Health Affairs: Sustained partnerships needed for global e-health
Partnerships between academic and government institutions in high- and low-income countries can help establish health informatics programs which can capture and manage data that are useful to all parties. However, establishing effective partnerships in e-health will take time and sustained effort, according to an article in the February edition of Health Affairs.

“Ultimately, we must improve the availability of electronic health information broadly in the developing world, not just in an increasing number of targeted demonstrations,” wrote William M. Tierney, MD, chancellor’s professor at Indiana University and the Regenstrief Institute in Indianapolis, and colleagues.

Low-income countries often lack the IT that is taking root in developed countries to manage health data and work toward evidence-based practice and culture, the authors stated. “Interdisciplinary/academic” and “private/public” partnerships are already helping to overcome obstacles and lead to further expansion and adoption of e-health, the authors wrote.

For example, Informatics Training for Global Health, a program of the National Institutes of Health’s Fogarty International Center, led to the use of OpenMRS, a free open source EMR system jointly developed by investigators from the Regenstrief Institute, Partners in Health and the South African Medical Research Council. The program supports research in low-and middle-income countries through collaboration among academic institutions, care providers and governmental agencies, according to the article.

OpenMRS was spawned by the Academic Model Providing Access to Healthcare (AMPATH) partnership, which includes more than a dozen North American institutions that have established a long-term relationship with Moi University in western Kenya. OpenMRS is an EMR system used in developing countries such as Kenya, Rwanda, Uganda, Tanzania and Malawi, and well as several facilities in the U.S.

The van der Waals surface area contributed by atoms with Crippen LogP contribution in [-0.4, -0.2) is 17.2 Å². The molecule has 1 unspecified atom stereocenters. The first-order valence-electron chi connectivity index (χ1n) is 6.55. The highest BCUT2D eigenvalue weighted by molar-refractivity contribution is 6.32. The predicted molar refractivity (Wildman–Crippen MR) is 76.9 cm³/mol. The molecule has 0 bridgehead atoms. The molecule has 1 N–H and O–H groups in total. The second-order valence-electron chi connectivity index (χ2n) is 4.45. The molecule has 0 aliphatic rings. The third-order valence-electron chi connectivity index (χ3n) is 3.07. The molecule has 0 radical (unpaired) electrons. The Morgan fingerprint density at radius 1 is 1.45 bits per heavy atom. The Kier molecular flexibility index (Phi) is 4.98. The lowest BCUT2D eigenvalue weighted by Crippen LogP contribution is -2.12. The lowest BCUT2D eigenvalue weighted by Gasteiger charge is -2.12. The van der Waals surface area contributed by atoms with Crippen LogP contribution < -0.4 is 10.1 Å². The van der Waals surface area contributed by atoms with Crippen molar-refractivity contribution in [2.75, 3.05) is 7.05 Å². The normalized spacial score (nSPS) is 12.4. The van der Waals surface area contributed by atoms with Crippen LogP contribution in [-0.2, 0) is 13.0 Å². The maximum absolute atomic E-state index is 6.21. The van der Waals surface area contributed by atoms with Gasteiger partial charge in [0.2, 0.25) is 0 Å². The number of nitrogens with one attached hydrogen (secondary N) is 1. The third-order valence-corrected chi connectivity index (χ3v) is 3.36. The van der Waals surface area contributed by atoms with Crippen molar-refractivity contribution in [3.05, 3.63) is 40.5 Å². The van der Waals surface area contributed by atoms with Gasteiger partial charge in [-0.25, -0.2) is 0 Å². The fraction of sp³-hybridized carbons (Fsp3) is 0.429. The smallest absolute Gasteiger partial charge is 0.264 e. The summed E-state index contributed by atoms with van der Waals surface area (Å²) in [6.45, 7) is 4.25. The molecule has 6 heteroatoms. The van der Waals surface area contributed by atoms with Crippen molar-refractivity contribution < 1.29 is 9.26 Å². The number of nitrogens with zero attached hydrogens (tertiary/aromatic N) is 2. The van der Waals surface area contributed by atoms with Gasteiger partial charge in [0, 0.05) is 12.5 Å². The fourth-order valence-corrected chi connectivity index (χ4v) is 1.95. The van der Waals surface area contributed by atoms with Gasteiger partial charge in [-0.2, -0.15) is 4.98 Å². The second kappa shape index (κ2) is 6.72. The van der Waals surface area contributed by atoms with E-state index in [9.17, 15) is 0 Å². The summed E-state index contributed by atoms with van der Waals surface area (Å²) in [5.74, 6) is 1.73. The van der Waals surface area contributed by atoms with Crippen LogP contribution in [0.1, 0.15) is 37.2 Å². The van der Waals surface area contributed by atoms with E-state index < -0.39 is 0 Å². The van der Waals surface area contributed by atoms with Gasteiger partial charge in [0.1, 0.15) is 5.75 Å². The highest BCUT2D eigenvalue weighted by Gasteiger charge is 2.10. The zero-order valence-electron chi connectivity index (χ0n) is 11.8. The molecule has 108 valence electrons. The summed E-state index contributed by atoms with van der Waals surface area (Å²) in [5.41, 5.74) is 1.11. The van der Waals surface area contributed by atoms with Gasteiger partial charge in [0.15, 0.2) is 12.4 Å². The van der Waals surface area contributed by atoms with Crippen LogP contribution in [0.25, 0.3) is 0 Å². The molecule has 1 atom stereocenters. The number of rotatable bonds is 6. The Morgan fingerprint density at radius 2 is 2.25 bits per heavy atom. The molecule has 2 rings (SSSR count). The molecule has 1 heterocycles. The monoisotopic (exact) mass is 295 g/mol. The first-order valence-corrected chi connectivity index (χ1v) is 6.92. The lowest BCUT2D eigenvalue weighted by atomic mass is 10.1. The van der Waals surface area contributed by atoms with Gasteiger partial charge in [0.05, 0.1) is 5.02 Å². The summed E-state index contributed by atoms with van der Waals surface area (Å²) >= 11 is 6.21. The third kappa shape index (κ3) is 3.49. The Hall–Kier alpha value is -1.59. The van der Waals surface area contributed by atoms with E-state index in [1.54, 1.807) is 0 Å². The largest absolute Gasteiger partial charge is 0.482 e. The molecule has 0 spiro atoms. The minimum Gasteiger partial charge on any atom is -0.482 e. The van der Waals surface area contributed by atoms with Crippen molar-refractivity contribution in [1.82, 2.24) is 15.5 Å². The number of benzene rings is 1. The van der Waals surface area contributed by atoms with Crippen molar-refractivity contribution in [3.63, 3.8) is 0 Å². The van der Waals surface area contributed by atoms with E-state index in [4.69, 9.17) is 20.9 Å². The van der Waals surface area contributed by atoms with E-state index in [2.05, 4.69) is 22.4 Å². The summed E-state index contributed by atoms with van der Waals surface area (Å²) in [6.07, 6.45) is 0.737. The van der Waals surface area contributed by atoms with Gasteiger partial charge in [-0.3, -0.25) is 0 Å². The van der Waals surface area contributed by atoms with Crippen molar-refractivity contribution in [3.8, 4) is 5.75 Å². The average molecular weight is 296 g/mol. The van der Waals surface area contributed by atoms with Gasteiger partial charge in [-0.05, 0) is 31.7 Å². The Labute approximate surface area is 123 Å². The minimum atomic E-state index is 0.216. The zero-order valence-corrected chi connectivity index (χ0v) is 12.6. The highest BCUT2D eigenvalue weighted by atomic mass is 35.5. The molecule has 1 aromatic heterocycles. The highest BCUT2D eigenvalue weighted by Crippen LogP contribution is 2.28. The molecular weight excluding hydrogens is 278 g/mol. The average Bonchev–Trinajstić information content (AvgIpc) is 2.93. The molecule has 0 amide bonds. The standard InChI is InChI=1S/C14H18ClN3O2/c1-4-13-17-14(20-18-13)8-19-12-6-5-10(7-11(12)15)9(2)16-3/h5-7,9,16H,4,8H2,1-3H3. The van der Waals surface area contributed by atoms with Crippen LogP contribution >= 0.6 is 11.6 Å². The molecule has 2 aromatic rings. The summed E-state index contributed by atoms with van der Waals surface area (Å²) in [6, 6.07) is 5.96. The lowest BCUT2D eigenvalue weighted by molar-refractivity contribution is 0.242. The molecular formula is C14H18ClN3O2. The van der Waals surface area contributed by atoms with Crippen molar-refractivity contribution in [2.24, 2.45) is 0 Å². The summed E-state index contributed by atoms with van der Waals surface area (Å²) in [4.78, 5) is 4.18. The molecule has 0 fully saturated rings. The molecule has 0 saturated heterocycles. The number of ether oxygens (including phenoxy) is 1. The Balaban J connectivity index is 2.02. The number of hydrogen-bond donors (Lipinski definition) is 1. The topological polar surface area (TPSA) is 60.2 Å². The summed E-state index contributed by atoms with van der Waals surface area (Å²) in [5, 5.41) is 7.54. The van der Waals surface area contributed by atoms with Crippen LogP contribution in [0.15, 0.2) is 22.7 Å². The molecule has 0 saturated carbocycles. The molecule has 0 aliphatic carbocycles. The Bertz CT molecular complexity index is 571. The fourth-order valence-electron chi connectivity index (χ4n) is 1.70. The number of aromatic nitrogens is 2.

To continue the spread of global e-health partnerships, the authors wrote, these steps should be taken:
  • Dissemination of information about successful partnerships, through regular meetings or other exchanges in which e-health partners share their methods and provide mutual support;
  • Funding of new multidisciplinary relationships among academic, public and private partners;
  • Support for mentoring relationships between successful and new partnerships;
  • Development of training programs including on-site, off-site and Web-based learning initiatives to support the effective use of e-health tools in developing countries; and
  • Ensuring local commitment. Health informatics initiatives will become sustainable and serve local populations only if those implementing e-health tools have a sense of ownership of these systems and believe that they will ultimately pay for themselves through increased efficiency of health systems.

Tierney and colleagues noted the following challenges, however:
  • Cultural differences and geographic distances can become major impediments to transnational collaboration;
  • Miscommunication and misunderstanding can be common, especially among inexperienced partners. Mentoring by experienced global health partners can help prevent and minimize such problems;
  • Maintaining funding and momentum for initiatives. Consistent funding can be difficult in resource-constrained countries. To avoid dependence on outside funds, developing countries can recoup investments in health IT through increased clinician productivity that the systems help achieve; and
  • Lack of consistent, basic services such as electricity and Internet connectivity.

Quoting John F. Kennedy, the authors concluded that "We choose to do these things, not because they are easy, but because they are hard."